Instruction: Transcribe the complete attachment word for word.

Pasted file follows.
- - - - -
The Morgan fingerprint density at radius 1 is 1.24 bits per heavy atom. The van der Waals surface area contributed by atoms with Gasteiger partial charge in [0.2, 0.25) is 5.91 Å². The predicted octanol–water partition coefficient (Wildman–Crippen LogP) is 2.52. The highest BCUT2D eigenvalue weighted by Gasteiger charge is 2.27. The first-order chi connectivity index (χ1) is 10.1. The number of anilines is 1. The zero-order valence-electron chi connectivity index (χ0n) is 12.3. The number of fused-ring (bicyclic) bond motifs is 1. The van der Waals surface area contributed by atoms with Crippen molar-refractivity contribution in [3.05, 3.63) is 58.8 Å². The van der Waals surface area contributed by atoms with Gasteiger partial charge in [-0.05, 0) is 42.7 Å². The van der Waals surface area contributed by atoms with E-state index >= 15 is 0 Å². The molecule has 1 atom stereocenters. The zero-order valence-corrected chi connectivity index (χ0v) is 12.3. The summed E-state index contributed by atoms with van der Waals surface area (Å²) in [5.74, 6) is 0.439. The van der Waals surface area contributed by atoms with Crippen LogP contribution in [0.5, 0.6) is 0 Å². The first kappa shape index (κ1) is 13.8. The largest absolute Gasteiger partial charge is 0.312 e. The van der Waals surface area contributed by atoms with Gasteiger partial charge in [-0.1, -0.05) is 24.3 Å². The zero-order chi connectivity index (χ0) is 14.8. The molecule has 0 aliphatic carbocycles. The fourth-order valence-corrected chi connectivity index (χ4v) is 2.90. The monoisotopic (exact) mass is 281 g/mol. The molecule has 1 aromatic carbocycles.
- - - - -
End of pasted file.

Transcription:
The Morgan fingerprint density at radius 1 is 1.24 bits per heavy atom. The van der Waals surface area contributed by atoms with Gasteiger partial charge in [0.2, 0.25) is 5.91 Å². The predicted octanol–water partition coefficient (Wildman–Crippen LogP) is 2.52. The highest BCUT2D eigenvalue weighted by Gasteiger charge is 2.27. The first-order chi connectivity index (χ1) is 10.1. The number of anilines is 1. The zero-order valence-electron chi connectivity index (χ0n) is 12.3. The number of fused-ring (bicyclic) bond motifs is 1. The van der Waals surface area contributed by atoms with Crippen molar-refractivity contribution in [3.05, 3.63) is 58.8 Å². The van der Waals surface area contributed by atoms with Gasteiger partial charge in [-0.05, 0) is 42.7 Å². The van der Waals surface area contributed by atoms with E-state index >= 15 is 0 Å². The molecule has 1 atom stereocenters. The zero-order valence-corrected chi connectivity index (χ0v) is 12.3. The summed E-state index contributed by atoms with van der Waals surface area (Å²) in [5.74, 6) is 0.439. The van der Waals surface area contributed by atoms with Crippen LogP contribution in [0.5, 0.6) is 0 Å². The first kappa shape index (κ1) is 13.8. The largest absolute Gasteiger partial charge is 0.312 e. The van der Waals surface area contributed by atoms with Gasteiger partial charge in [-0.1, -0.05) is 24.3 Å². The zero-order chi connectivity index (χ0) is 14.8. The molecule has 0 aliphatic carbocycles. The fourth-order valence-corrected chi connectivity index (χ4v) is 2.90. The monoisotopic (exact) mass is 281 g/mol. The molecule has 1 aromatic carbocycles.